“You are too kind altogether, Mr. Thorndyke!” Mrs. Greg exclaimed.

“Not at all. I want to see things comfortable here, and you will find it difficult to get on without a cow. I keep two or three for the special use of the village. I make them pay for it, halfpenny a pint; it is better to do that than to give it. It is invaluable for the children; and I don't think in all England you see rosier and healthier youngsters than those in our schools. You will sometimes find milk useful for puddings and that sort of thing for the sick; and they will appreciate it all the more than if they had to look solely to us for their supply.”

“How is Mr. Bastow, sir?”

“He is better than could be expected. He himself proposed this morning that my boy Mark should begin his studies at once; and, indeed, now that the worst is over and he has got rid of the load of care on his shoulders, I hope that we shall have him bright and cheerful again before long.”

Such was indeed the case. For some little time Mr. Bastow avoided the village, but John Thorndyke got him to go down with him to call upon Mr. Greg, and afterwards to walk through it with him. At first he went timidly and shrinkingly, but the kindly greetings of the women he met, and the children stopping to pull a forelock or bob a courtesy as of old, gradually cheered him up, and he soon got accustomed to the change, and would of an afternoon go down to the village and chat with the women, after he had ascertained that his successor had no objection whatever, and was, indeed, pleased that he still took an interest in his former parishioners. Mark was at first disappointed at the arrangement, for he had looked forward to going to a public school. His father, however, had no great trouble in reconciling him to it.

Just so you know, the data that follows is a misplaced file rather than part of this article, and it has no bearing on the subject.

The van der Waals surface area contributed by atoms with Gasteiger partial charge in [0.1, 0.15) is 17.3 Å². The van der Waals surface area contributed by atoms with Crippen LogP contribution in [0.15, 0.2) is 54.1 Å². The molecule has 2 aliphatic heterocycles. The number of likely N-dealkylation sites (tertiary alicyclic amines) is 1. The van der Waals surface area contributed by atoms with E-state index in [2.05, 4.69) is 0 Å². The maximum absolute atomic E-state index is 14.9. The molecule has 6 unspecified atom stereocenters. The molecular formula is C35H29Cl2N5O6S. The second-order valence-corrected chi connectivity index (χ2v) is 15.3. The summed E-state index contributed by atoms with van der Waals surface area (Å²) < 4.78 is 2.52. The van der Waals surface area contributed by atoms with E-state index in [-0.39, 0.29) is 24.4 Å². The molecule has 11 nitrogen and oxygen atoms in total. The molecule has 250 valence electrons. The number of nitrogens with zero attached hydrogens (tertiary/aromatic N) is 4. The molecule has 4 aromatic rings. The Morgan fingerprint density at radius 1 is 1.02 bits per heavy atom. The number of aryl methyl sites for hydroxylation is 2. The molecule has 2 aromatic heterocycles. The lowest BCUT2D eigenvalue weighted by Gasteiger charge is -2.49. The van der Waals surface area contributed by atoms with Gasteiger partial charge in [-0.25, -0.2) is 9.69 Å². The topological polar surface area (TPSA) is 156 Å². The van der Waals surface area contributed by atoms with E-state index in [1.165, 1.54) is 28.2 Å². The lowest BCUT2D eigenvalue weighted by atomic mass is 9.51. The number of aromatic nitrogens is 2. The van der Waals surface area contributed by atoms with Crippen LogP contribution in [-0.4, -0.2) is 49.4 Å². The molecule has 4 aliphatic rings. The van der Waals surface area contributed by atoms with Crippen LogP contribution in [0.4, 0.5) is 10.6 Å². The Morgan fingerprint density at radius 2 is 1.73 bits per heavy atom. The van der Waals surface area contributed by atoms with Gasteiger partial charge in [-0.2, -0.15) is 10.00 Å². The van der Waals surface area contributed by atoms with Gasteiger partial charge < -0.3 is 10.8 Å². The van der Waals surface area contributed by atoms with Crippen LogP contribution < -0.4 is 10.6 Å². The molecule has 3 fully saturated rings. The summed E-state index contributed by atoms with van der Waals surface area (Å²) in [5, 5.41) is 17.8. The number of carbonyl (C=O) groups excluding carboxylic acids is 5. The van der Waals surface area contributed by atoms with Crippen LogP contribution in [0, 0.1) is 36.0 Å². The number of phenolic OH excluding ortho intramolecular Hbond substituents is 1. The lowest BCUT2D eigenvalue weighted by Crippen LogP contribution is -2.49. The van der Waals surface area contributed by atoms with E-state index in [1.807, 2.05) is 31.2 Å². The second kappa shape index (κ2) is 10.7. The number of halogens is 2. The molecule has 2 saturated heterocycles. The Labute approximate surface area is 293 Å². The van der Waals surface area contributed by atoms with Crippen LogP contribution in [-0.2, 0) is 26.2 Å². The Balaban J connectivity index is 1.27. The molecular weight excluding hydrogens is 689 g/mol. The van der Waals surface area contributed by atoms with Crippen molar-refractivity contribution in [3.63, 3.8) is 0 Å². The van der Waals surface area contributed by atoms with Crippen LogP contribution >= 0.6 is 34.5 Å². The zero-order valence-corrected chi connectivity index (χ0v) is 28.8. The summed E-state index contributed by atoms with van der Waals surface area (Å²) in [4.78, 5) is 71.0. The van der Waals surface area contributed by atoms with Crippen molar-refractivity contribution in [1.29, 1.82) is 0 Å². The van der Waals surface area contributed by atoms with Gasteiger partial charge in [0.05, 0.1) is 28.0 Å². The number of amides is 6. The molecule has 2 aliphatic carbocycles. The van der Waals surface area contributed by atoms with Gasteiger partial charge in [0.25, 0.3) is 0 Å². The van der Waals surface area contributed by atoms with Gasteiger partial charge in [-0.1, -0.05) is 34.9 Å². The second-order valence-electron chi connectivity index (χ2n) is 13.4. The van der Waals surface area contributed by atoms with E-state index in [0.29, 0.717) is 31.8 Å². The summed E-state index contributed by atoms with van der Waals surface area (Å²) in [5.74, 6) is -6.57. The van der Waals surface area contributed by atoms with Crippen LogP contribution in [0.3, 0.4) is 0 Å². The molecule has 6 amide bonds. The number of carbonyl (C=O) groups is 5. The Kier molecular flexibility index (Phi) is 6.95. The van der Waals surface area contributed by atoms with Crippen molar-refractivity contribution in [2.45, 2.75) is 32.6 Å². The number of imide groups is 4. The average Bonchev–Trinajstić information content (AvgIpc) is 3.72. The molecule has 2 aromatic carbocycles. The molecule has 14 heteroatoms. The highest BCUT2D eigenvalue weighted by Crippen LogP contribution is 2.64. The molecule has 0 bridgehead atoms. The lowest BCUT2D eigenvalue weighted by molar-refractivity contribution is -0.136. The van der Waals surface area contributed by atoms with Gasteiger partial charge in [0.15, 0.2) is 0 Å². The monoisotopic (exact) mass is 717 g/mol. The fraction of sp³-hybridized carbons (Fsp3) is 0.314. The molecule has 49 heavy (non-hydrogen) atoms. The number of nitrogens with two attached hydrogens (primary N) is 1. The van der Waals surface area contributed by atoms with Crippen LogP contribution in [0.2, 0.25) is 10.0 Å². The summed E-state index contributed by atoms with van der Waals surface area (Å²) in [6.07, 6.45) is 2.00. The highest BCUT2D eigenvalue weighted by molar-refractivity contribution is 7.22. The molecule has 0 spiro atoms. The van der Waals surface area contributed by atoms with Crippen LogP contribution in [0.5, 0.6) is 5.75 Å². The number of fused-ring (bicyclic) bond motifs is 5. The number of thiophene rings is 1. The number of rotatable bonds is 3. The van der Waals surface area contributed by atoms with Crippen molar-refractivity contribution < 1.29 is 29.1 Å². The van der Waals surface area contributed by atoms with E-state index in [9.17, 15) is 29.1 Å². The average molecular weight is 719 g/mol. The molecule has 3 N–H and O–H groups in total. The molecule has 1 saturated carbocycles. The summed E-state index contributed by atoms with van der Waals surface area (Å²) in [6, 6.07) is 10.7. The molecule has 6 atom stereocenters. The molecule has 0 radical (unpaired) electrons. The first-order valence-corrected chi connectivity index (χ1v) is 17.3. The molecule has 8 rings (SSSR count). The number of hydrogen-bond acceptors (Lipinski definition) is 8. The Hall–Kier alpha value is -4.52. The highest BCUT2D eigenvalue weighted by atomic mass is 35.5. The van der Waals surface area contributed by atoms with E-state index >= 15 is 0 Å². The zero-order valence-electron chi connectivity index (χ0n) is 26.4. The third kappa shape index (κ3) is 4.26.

“Of course, Mark,” he said, “there are advantages in a public school. I was never at one myself, but I believe that, though the discipline is pretty strict, there is a great deal of fun and sport, and you may make desirable acquaintances. Upon the other hand, there are drawbacks. In the first place, the majority of the boys are sons of richer men than I am. I don't know that that would matter much, but it would give you expensive habits, and perhaps make you fonder of London life than I should care about. In the next place, you see, you would be at school when the shooting begins, and you are looking forward to carrying a gun next year. The same with hunting. You know I promised that this year you should go to the meets on your pony, and see as much of them as you can, and of course when you were at school you would only be able to indulge in these matters during your holidays; and if a hard frost set in, as is the case three times out of four, just as you came home, you would be out of it altogether.